After a soft feature about his obnoxiously large sneaker collection, the 2016 first-round bust got upset with a demotion to second team and demanded an answer from Jackson, who told him, “Go ask Todd.” Coleman responded, “If you don’t want me to play, why don’t y’all just trade me?”

What happened: He got his wish and was shuffled off to Buffalo just before the second preseason game. He was released by the Bills, signed by the Patriots, released by the Patriots, and signed by the Giants. Coleman finished the season on the Giants active roster with two catches for 20 yards.

Carl Nassib

The erstwhile unassuming defensive end gave a profanity-laced lesson on financial literacy, lecturing defensive linemen on the merits of saving paychecks and getting rich off compounding interest.

What happened: He was released on the Browns’ final cut and acquired via waivers by the Tampa Bay Buccaneers. Nassib went on to record the finest season of his three years, finishing second on the Bucs with 6.5 sacks – the first two of which came against the Browns in a Bucs overtime victory on Oct. 21.

Devon Cajuste

The journeyman tight end’s story of his close relationship with his health-stricken father, Gregory, who revealed on camera that he suffered a third heart attack while Devon was at Browns training camp, was the series tear-jerker. Cajuste’s story then took a mystical turn when he revealed a second career as a crystal healer and passionate collector of stones and crystals, prompting Mayfield at one point to advise him, “Treat the ball like one of your rocks.”

What happened: He was released on the final cut and spent the year out of the NFL.

Brogan Roback

The ditsy No. 4 quarterback and social media heart-throb was assigned the task of stocking the quarterback RV with drinks and snacks. In a later episode he took his girlfriend to Botanical Gardens, where he wondered aloud if butterflies changed colors.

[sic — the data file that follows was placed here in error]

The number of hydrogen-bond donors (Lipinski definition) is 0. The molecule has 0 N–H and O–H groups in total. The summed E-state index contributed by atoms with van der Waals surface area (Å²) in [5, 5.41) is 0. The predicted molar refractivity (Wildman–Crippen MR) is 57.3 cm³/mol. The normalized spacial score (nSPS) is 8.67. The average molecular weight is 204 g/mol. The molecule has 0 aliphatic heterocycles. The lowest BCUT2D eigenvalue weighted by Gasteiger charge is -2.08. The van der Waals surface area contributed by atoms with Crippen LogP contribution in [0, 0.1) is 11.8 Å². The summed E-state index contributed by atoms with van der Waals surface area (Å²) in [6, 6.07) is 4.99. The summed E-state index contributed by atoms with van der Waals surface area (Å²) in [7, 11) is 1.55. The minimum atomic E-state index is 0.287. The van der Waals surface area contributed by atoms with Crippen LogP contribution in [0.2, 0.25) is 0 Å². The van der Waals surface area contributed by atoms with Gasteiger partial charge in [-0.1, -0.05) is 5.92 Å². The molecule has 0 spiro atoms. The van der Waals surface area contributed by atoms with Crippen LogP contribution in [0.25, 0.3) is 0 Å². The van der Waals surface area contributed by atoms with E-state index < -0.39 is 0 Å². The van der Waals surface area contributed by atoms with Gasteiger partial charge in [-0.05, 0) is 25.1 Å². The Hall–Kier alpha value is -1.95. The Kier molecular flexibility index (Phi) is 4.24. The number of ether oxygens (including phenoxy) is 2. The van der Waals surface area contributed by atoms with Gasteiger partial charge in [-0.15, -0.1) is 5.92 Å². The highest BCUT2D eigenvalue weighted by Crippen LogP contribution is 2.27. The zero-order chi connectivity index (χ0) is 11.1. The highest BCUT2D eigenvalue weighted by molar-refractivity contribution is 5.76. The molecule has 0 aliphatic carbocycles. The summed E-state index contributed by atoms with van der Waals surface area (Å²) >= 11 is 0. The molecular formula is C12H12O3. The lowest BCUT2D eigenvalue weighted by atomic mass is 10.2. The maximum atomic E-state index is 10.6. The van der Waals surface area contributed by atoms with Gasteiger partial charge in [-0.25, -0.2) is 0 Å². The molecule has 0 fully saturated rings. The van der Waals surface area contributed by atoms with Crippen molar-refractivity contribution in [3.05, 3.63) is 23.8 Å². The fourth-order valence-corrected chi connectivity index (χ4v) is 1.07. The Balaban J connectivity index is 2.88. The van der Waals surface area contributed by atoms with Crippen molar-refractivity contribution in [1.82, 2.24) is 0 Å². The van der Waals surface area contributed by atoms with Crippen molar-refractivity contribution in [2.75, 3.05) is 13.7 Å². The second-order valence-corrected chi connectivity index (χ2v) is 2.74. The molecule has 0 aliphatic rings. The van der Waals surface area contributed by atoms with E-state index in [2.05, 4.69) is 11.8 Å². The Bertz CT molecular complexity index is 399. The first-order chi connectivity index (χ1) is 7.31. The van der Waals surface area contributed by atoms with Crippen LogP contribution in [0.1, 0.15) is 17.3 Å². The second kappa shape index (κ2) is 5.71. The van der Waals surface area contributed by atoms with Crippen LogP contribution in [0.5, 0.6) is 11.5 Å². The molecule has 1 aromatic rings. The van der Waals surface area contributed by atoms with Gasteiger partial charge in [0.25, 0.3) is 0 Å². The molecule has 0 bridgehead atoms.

What happened: He was released and spent the year out of the NFL, but recently signed a futures contract with the Pittsburgh Steelers.

Bob Wylie

The rotund offensive line coach with the Wilford Brimley mustache became a YouTube sensation when he ranted against stretching exercises, saying two World Wars were won on jumping jacks and push-ups, and set off gyrations in his sizable girth when he barked, “Set, hut” in offensive line drills.

What happened: He oversaw a good year for the offensive line, suffered a freak broken ankle injury in practice prior to Game 16, and then was released after Kitchens was hired as head coach.

The Quarterback RV

At the urging of veteran backup quarterback Drew Stanton, Mayfield rented a RV to be used exclusively by quarterbacks for private down time between practice sessions. After two small versions were used, a luxury version was transported outside the team facility. Country music artist Brad Paisley, a renowed Browns fan, was given a VIP tour of the RV by Mayfield.

What happened: Neff Brothers RV in Lorain, OH, recently put it up for sale in a bidding process through Jan. 18. Retailing for $195, 000, the RV comes with a framed rental contract signed by Mayfield and the quarterback’s autograph on the stainless-steel refrigerator.